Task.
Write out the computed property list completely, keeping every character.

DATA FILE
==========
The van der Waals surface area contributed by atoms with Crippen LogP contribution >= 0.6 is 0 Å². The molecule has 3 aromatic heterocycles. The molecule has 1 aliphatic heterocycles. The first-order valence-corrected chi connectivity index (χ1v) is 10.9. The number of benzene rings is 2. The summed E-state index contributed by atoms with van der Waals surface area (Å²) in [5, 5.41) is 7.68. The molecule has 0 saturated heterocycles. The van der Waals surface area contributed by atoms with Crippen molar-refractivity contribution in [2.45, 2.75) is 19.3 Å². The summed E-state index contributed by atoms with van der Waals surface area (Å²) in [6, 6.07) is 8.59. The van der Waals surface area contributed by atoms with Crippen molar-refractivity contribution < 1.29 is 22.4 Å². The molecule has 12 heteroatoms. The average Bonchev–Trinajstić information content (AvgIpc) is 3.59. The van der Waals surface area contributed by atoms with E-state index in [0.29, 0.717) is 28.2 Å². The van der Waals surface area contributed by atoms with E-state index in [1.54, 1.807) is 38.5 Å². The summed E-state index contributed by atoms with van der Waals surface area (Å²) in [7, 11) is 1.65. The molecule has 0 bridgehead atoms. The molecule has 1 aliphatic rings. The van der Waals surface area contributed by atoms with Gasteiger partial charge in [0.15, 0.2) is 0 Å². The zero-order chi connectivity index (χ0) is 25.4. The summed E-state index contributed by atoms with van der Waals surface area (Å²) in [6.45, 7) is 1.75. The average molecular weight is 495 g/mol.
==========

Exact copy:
The van der Waals surface area contributed by atoms with Crippen LogP contribution >= 0.6 is 0 Å². The molecule has 3 aromatic heterocycles. The molecule has 1 aliphatic heterocycles. The first-order valence-corrected chi connectivity index (χ1v) is 10.9. The number of benzene rings is 2. The summed E-state index contributed by atoms with van der Waals surface area (Å²) in [5, 5.41) is 7.68. The molecule has 0 saturated heterocycles. The van der Waals surface area contributed by atoms with Crippen molar-refractivity contribution in [2.45, 2.75) is 19.3 Å². The summed E-state index contributed by atoms with van der Waals surface area (Å²) in [6, 6.07) is 8.59. The van der Waals surface area contributed by atoms with Crippen molar-refractivity contribution < 1.29 is 22.4 Å². The molecule has 12 heteroatoms. The average Bonchev–Trinajstić information content (AvgIpc) is 3.59. The van der Waals surface area contributed by atoms with E-state index in [0.29, 0.717) is 28.2 Å². The van der Waals surface area contributed by atoms with E-state index in [1.54, 1.807) is 38.5 Å². The summed E-state index contributed by atoms with van der Waals surface area (Å²) in [7, 11) is 1.65. The molecule has 0 bridgehead atoms. The molecule has 1 aliphatic rings. The van der Waals surface area contributed by atoms with Gasteiger partial charge in [0.15, 0.2) is 0 Å². The zero-order chi connectivity index (χ0) is 25.4. The summed E-state index contributed by atoms with van der Waals surface area (Å²) in [6.45, 7) is 1.75. The average molecular weight is 495 g/mol.